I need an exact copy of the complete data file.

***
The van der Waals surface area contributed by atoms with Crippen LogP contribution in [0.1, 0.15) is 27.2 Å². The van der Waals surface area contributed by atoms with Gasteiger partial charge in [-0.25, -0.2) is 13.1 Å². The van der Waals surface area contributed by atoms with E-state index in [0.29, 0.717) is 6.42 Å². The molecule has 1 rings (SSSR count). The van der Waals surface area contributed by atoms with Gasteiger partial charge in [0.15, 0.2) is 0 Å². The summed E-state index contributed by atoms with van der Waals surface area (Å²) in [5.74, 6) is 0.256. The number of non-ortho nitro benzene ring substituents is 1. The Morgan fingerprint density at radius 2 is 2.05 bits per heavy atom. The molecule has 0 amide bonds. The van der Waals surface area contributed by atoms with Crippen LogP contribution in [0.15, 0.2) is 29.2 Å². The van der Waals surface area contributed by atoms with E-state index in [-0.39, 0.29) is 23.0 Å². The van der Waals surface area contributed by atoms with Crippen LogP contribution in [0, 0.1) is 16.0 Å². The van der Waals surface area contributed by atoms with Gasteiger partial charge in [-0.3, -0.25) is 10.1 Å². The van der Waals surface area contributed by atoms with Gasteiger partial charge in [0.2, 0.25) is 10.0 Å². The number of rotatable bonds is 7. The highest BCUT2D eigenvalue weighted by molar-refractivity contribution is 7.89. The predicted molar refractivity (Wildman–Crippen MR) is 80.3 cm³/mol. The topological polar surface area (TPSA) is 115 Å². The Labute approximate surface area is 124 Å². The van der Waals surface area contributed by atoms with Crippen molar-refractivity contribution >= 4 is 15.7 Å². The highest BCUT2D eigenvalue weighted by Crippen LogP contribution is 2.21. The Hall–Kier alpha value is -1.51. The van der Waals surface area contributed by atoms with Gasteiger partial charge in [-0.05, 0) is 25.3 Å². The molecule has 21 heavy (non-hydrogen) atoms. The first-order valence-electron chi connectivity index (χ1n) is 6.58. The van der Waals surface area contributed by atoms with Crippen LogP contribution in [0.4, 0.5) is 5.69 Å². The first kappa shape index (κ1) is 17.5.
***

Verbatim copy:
The van der Waals surface area contributed by atoms with Crippen LogP contribution in [0.1, 0.15) is 27.2 Å². The van der Waals surface area contributed by atoms with Gasteiger partial charge in [-0.25, -0.2) is 13.1 Å². The van der Waals surface area contributed by atoms with E-state index in [0.29, 0.717) is 6.42 Å². The molecule has 1 rings (SSSR count). The van der Waals surface area contributed by atoms with Gasteiger partial charge in [0.15, 0.2) is 0 Å². The summed E-state index contributed by atoms with van der Waals surface area (Å²) in [5.74, 6) is 0.256. The number of non-ortho nitro benzene ring substituents is 1. The Morgan fingerprint density at radius 2 is 2.05 bits per heavy atom. The molecule has 0 amide bonds. The van der Waals surface area contributed by atoms with Crippen LogP contribution in [0.15, 0.2) is 29.2 Å². The van der Waals surface area contributed by atoms with E-state index in [-0.39, 0.29) is 23.0 Å². The van der Waals surface area contributed by atoms with Crippen LogP contribution in [0, 0.1) is 16.0 Å². The van der Waals surface area contributed by atoms with Gasteiger partial charge in [-0.3, -0.25) is 10.1 Å². The van der Waals surface area contributed by atoms with Gasteiger partial charge in [0.2, 0.25) is 10.0 Å². The number of rotatable bonds is 7. The highest BCUT2D eigenvalue weighted by molar-refractivity contribution is 7.89. The predicted molar refractivity (Wildman–Crippen MR) is 80.3 cm³/mol. The topological polar surface area (TPSA) is 115 Å². The Labute approximate surface area is 124 Å². The van der Waals surface area contributed by atoms with Crippen molar-refractivity contribution >= 4 is 15.7 Å². The highest BCUT2D eigenvalue weighted by Crippen LogP contribution is 2.21. The Hall–Kier alpha value is -1.51. The van der Waals surface area contributed by atoms with Gasteiger partial charge in [-0.05, 0) is 25.3 Å². The molecule has 21 heavy (non-hydrogen) atoms. The first-order valence-electron chi connectivity index (χ1n) is 6.58. The van der Waals surface area contributed by atoms with Crippen LogP contribution in [0.4, 0.5) is 5.69 Å². The first kappa shape index (κ1) is 17.5.